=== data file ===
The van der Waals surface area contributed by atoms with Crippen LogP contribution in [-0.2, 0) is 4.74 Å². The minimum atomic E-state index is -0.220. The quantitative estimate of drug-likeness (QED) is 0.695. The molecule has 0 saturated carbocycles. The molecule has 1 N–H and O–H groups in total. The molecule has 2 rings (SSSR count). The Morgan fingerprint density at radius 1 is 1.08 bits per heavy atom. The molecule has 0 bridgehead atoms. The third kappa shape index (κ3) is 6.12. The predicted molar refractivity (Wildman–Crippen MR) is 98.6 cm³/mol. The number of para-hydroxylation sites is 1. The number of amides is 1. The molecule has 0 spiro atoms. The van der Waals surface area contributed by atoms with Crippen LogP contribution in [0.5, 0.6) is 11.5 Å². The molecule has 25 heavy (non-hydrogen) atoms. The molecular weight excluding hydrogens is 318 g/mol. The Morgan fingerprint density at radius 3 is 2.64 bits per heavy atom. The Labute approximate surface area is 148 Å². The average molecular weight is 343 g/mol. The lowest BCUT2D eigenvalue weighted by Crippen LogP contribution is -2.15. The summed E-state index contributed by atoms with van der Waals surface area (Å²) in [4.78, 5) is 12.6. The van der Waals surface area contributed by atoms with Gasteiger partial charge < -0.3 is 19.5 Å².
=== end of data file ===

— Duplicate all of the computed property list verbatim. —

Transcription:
The van der Waals surface area contributed by atoms with Crippen LogP contribution in [-0.2, 0) is 4.74 Å². The minimum atomic E-state index is -0.220. The quantitative estimate of drug-likeness (QED) is 0.695. The molecule has 0 saturated carbocycles. The molecule has 1 N–H and O–H groups in total. The molecule has 2 rings (SSSR count). The Morgan fingerprint density at radius 1 is 1.08 bits per heavy atom. The molecule has 0 bridgehead atoms. The third kappa shape index (κ3) is 6.12. The predicted molar refractivity (Wildman–Crippen MR) is 98.6 cm³/mol. The number of para-hydroxylation sites is 1. The number of amides is 1. The molecule has 0 spiro atoms. The van der Waals surface area contributed by atoms with Crippen LogP contribution in [0.5, 0.6) is 11.5 Å². The molecule has 25 heavy (non-hydrogen) atoms. The molecular weight excluding hydrogens is 318 g/mol. The Morgan fingerprint density at radius 3 is 2.64 bits per heavy atom. The Labute approximate surface area is 148 Å². The average molecular weight is 343 g/mol. The lowest BCUT2D eigenvalue weighted by Crippen LogP contribution is -2.15. The summed E-state index contributed by atoms with van der Waals surface area (Å²) in [4.78, 5) is 12.6. The van der Waals surface area contributed by atoms with Gasteiger partial charge < -0.3 is 19.5 Å².